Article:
nearest integer function

• Jul 9th 2009, 08:10 PM
Random Variable
nearest integer function
Let x be a random real number from the interval (0, 1].

Let nint(x) be the nearest integer function of x.

What is the probability that nint(1/x) is even?

Nearest integer function - Wikipedia, the free encyclopedia

Moderator edit: Approved Challenge question.
• Jul 9th 2009, 09:58 PM
AlephZero
I will be the first fool to state that I think it should be 1/2, which I suppose is wrong, otherwise I don't see why you'd pose the question. So I'm curious.

However, I've seen "nearest integer" defined in different ways. By your definition, does nint(1/2)=0 or 1?
• Jul 9th 2009, 10:59 PM
Moo
As he gave the wikipedia link, I guess we should take 0.

But the probability of getting n/2 is 0, so it's not really important actually.
• Jul 10th 2009, 12:52 AM
NonCommAlg
Quote:

Originally Posted by Random Variable
Let x be a random real number from the interval (0, 1].

Let nint(x) be the nearest integer function of x.

What is the probability that nint(1/x) is even?

Nearest integer function - Wikipedia, the free encyclopedia

my guess would be:

Spoiler:
$\displaystyle 2-\frac{\pi}{2}.$
• Jul 10th 2009, 02:36 AM
Random Variable
Quote:

Originally Posted by AlephZero
I will be the first fool to state that I think it should be 1/2, which I suppose is wrong, otherwise I don't see why you'd pose the question. So I'm curious.

However, I've seen "nearest integer" defined in different ways. By your definition, does nint(1/2)=0 or 1?

Since we're dealing with a continuous distribution, I don't think it matters.
• Jul 10th 2009, 02:41 AM
Random Variable
Quote:

Originally Posted by NonCommAlg
my guess would be:

Spoiler:
$\displaystyle 2-\frac{\pi}{2}.$

Yep.
• Jul 10th 2009, 03:05 PM
Random Variable
Since NonCommAlg didn't explain how he did the problem, I'll give some hints for those still interested.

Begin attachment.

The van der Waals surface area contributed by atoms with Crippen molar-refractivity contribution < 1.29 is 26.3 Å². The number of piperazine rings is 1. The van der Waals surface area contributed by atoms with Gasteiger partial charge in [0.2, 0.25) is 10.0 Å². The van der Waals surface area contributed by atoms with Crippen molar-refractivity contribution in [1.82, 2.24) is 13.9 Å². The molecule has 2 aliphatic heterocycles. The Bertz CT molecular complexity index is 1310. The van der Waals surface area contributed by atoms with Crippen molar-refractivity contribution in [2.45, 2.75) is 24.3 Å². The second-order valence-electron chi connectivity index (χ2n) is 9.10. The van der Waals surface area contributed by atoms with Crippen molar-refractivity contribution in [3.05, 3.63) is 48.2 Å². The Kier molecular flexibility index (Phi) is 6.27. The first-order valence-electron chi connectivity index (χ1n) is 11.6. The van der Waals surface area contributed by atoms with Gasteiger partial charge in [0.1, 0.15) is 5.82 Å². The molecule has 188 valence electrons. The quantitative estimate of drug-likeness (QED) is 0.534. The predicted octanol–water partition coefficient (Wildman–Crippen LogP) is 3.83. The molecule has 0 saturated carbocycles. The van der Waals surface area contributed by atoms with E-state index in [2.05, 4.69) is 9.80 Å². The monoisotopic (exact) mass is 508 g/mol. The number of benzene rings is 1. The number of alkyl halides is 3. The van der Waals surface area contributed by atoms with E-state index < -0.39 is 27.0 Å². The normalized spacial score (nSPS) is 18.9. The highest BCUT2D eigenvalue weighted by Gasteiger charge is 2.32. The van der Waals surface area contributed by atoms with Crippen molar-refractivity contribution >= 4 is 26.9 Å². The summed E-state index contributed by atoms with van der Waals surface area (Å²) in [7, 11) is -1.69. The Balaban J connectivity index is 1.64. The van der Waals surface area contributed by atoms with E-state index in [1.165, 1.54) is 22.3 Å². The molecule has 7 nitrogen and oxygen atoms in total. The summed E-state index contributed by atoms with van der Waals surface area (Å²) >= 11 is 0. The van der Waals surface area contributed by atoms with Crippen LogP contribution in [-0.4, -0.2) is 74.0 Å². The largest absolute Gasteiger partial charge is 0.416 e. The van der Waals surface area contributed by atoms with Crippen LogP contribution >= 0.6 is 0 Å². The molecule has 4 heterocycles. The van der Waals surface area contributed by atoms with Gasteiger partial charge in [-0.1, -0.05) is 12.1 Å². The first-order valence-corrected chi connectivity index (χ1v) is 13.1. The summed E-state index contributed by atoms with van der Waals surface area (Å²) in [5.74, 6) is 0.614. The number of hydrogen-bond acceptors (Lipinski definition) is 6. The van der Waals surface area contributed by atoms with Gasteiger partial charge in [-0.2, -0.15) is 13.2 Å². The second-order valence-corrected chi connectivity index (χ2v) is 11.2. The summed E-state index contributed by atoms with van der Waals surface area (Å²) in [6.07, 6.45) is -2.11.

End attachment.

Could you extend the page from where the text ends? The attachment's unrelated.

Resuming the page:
Hint 1 :

Spoiler:
If $\displaystyle \text{nint}\big(\frac{1}{x}\big) = 2n$ (where $\displaystyle n \in \mathbb{Z}$ ) , then $\displaystyle 2n - \frac{1}{2} < \frac{1}{x} < 2n + \frac{1}{2}$. (Whether or not they should be strict inequalties does not effect the calculation of the probability.)

Hint 2 :

Spoiler:
Write out the terms of the series and use the fact that $\displaystyle 1 - \frac {1}{3} + \frac{1}{5} - \frac {1}{7} + \frac {1}{9} + ... = \frac {\pi}{4}$
• Jun 10th 2010, 07:13 PM
chiph588@
Quote:

Originally Posted by Random Variable
Since NonCommAlg didn't explain how he did the problem, I'll give some hints for those still interested.

Hint 1 :

Spoiler:
If $\displaystyle \text{nint}\big(\frac{1}{x}\big) = 2n$ (where $\displaystyle n \in \mathbb{Z}$ ) , then $\displaystyle 2n - \frac{1}{2} < \frac{1}{x} < 2n + \frac{1}{2}$. (Whether or not they should be strict inequalties does not effect the calculation of the probability.)

Hint 2 :

Spoiler:
Write out the terms of the series and use the fact that $\displaystyle 1 - \frac {1}{3} + \frac{1}{5} - \frac {1}{7} + \frac {1}{9} + ... = \frac {\pi}{4}$

Care to elaborate? (Wink)
• Jun 10th 2010, 08:55 PM
simplependulum
Probably this technique is always used in nowadays MO contests .

Consider the function $\displaystyle f(x) = \frac{1}{x}$ then partition the y-axis : $\displaystyle 1 \leq y = \frac{1}{x} < +\infty$ into such intervals : $\displaystyle [1,1.5) , [1.5,2.5) , [2.5,3.5) , [3.5,4.5) ...$ then consider the intervals which are mapped to the x-axis from them :

$\displaystyle ( \frac{2}{3} ,1 ] , ( \frac{2}{5} , \frac{2}{3} ] , (\frac{2}{7} , \frac{2}{5} ], (\frac{2}{9} , \frac{2}{7} ]..$ Shade the intervals $\displaystyle (\frac{2}{5} , \frac{2}{3} ] , (\frac{2}{9} , \frac{2}{7} ]..$ and consider the total length of the shaded intervals which is :

$\displaystyle \frac{2}{3} - \frac{2}{5} + \frac{2}{7} - \frac{2}{9} + ...$

$\displaystyle = 2 \left[ \frac{1}{3} - \frac{1}{5} + \frac{1}{7} - \frac{1}{9} + ... \right] = 2 ( 1 - \frac{\pi}{4} ) = 2 - \frac{\pi}{2}$

The required probability is the ratio of it to the unit length , also $\displaystyle 2 - \frac{\pi}{2}$

Remark : Intuitively , if the function is replaced with step function , the answer will be something like $\displaystyle \ln{2}$